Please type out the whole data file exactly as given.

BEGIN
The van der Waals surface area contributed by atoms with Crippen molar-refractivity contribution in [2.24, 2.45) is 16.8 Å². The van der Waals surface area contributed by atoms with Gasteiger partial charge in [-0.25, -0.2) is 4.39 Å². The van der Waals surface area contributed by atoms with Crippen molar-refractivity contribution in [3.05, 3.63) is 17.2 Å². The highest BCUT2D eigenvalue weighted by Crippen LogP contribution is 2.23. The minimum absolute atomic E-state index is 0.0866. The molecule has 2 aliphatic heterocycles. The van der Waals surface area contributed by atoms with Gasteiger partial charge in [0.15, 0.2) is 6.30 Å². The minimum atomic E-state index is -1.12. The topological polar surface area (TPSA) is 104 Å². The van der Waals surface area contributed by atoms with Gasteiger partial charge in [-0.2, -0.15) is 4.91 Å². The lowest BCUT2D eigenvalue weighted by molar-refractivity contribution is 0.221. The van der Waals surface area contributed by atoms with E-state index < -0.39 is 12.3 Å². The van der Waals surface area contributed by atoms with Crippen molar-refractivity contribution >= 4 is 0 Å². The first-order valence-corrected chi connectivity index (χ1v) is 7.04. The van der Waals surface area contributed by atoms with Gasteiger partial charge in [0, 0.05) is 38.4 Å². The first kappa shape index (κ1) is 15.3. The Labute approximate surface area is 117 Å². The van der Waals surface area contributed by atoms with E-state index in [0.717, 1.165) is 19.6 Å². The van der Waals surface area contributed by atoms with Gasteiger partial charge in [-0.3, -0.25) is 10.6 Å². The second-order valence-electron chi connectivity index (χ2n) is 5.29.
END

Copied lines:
The van der Waals surface area contributed by atoms with Crippen molar-refractivity contribution in [2.24, 2.45) is 16.8 Å². The van der Waals surface area contributed by atoms with Gasteiger partial charge in [-0.25, -0.2) is 4.39 Å². The van der Waals surface area contributed by atoms with Crippen molar-refractivity contribution in [3.05, 3.63) is 17.2 Å². The highest BCUT2D eigenvalue weighted by Crippen LogP contribution is 2.23. The minimum absolute atomic E-state index is 0.0866. The molecule has 2 aliphatic heterocycles. The van der Waals surface area contributed by atoms with Gasteiger partial charge in [0.15, 0.2) is 6.30 Å². The minimum atomic E-state index is -1.12. The topological polar surface area (TPSA) is 104 Å². The van der Waals surface area contributed by atoms with Gasteiger partial charge in [-0.2, -0.15) is 4.91 Å². The lowest BCUT2D eigenvalue weighted by molar-refractivity contribution is 0.221. The van der Waals surface area contributed by atoms with E-state index < -0.39 is 12.3 Å². The van der Waals surface area contributed by atoms with Crippen molar-refractivity contribution >= 4 is 0 Å². The first-order valence-corrected chi connectivity index (χ1v) is 7.04. The van der Waals surface area contributed by atoms with Gasteiger partial charge in [0, 0.05) is 38.4 Å². The first kappa shape index (κ1) is 15.3. The Labute approximate surface area is 117 Å². The van der Waals surface area contributed by atoms with E-state index in [0.717, 1.165) is 19.6 Å². The van der Waals surface area contributed by atoms with Gasteiger partial charge in [-0.3, -0.25) is 10.6 Å². The second-order valence-electron chi connectivity index (χ2n) is 5.29.